On Being A Not-Very-Patient Waiter*

Here is my process for choosing a grocery store checkout lane.

  1. Consider the length of the lines, of course.
  2. Look through the contenders to see what other complications might arise:
    1. the amount of stuff still in the cart(s)
    2. the likelihood of a dreaded price check
    3. kids, more than one
    4. a single child, but whining
    5. elderly
    6. coupons, for goodness sake

    And then this key consideration often missed by the general population:

  3. Assess the speed, aptitude and focus of the person doing the checking out AS WELL AS the person doing the bagging. (I could do a seminar on that one.)

It’s a practice I’ve honed through decades spent thinking Must Be Nice To Have All Dang Day.

~~~

Then at the beginning of this year, a rather strange thing happened to me. After a quiet Christmas holiday, I made the decision to move through my day with intention. That is to say, every time I felt in a rush, rather than going faster, I purposefully did the opposite.

It worked for a while. And then expectation and complication intervened and my grand commitment to intention nearly evaporated—with one significant exception. Now when a true obstacle is in my path (ie I’m stuck behind a logging truck), I can hear God’s voice saying Girl, Why Don’t I Help You Just  Slow. It. Down.

~~~

Just last week I ran into the grocery store, a stop I crammed into an already over-scheduled day. Not surprisingly, I was strategic in my choice of quickest exit lane. The woman just in front of me? Checkout line perfection.** Alone. Organized. Not interested in Jennifer Aniston’s ridiculously large engagement ring or award-winning crock-pot recipes. No coupon or cell phone in sight.

My cart and I pulled right in.

Things moved along perfectly, system working well as I quietly considered this woman and her grocery selections. And then with no warning, there was a minor complication in the scan-scan-scan process. And then another.

I could feel a twitch rising.

And just like that there it was, God’s voice reminding me to breathe, to relax, to simply wait. And so I did.

Eventually, the checkout process was complete. But before moving to follow her cart to the car, this thoughtful woman—with whom I had not even exchanged a glance—turned to me and said:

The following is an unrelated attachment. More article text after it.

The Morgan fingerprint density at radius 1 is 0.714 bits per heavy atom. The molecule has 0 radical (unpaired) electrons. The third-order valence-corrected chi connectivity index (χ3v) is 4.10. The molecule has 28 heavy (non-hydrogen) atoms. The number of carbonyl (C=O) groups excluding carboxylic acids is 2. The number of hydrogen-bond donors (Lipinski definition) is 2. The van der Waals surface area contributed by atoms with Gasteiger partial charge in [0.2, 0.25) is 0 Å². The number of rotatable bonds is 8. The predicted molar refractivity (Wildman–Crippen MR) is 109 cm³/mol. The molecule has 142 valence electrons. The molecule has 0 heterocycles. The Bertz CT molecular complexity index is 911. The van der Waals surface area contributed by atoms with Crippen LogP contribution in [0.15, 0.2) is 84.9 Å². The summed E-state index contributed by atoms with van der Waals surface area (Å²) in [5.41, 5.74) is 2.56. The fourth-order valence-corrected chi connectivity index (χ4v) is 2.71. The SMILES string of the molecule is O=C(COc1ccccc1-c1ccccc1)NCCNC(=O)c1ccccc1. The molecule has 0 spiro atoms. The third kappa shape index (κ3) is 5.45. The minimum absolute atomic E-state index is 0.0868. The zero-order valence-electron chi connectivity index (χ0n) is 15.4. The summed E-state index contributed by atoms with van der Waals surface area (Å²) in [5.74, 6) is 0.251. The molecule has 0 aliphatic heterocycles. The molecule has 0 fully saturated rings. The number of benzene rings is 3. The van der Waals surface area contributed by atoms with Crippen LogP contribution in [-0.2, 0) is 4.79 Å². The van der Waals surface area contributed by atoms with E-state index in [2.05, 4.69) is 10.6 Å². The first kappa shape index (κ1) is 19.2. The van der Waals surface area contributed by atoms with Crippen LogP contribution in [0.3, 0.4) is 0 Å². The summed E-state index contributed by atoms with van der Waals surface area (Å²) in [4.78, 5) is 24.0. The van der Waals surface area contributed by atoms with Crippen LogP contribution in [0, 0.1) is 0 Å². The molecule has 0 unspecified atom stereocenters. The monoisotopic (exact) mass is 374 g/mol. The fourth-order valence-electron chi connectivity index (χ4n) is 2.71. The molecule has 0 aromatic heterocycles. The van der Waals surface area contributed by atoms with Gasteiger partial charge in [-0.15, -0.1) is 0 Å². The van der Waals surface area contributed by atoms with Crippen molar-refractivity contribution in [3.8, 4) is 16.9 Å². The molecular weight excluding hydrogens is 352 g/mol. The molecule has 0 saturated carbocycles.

Thank you for being so patient. You have been a bright spot in my day.

I gave her an understanding smile, knowing it was true, knowing her life as well as I knew mine in that moment, busy, complicated, stretched. I thought about how little had been required of me; how I simply stood there conscious of the fact that she just needed a tiny bit of time, a tiny sliver of space.

And I considered the lovely gift she had given me in taking three seconds, precious as they are, to turn back and offer her thanks. What a lovely gesture, I thought. How unexpected. How nice.

~~~~~~~~~~~~~~~~~~~~~~~~~~~~~~~~~~~~~~~~~~~~~~~~~~~~~~~~~~~~~~~

*This is a 2-part post, as it turns out. More to come tomorrow: On Being Insanely Nice

**Checkout line perfection, actually: Male; 55 years old; slim, athletic build; shopping solo; buying imported beer, 6-pack

1) Living with intention.

I scored a long Christmas holiday from work this year—10 days, in fact—and enough time to ultimately reach that glorious what day is this? mindset. Travel completed, house de-decked, I began to wind my way through the hours, taking long look how pretty the clouds are today breaks as I cleaned out the massive accumulation of stuff beneath my bathroom sink.

There’s something really beautiful about allowing yourself that much time for a task that mundane. With every find, I opened and rubbed and smelled before deciding STAY or GO—including the rather massive collection of tiny shampoo/conditioner/lotion bottles I have amassed. My husband and I have differing views on hotel toiletries; he finds it silly that I even bring those plastic containers home. Fine, I think, you who will wash your hair with deodorant soap and not think twice about it.

Anyway. I cleaned the closets and organized my desk and created new files, including an entire ELIZA/COLLEGE section. I did the laundry—including the hand washables—and trimmed the herbs and mulched the garden and planted an entire new bed of smiley pansies. (That made me very happy.) And then January arrived, and it was time to go Back To Work.

This was my thought as I exited our neighborhood, pulling my SUV into the mad rush of The Holiday is Over traffic. Was it possible to hold on to some semblance of the calm I felt in those last days of vacation? Could I carry peace with me? What would happen, I wondered, if I unsubscribed to my own DO IT RIGHT NOW lifestyle, and instead, slowed down? 

I flipped on the turn signal, choosing a longer, but prettier, route to work. For an entire 15 minute section (quite miraculously) there was not a single car behind me to apply let’s-just-get-on-with-it pressure. And so I drove along unencumbered, immersed in the audiobook tale of the charming (and surprisingly spunky) Elfida Phipps in Winter Solstice, marveling at the elegance of the bare winter trees lining the roadway.

Could autumn be any more glorious?

My day proceeded accordingly. Each time my email pinged or a meeting alert sounded, I resisted the urge to jump. I just might be on to something, I thought, as I walked with intention, slowly, measured, on my way to my car at the end of that first day. Perhaps control lies within mein the way I go about my day.

I carried it through to Day 2, and then Day 3. Every time I felt the pressure rise, rather than breaking into sweaty run (literally or figuratively), I did the opposite. I slowed down.

Tomorrow will be Day 4. So I must say, there is not conclusive evidence of my theory. But it is looking promising. And that, my friends, is enough for now.

 

I’m thinking of a January filled with Do-Overs, Rethinks, What Ifs. Want to come along?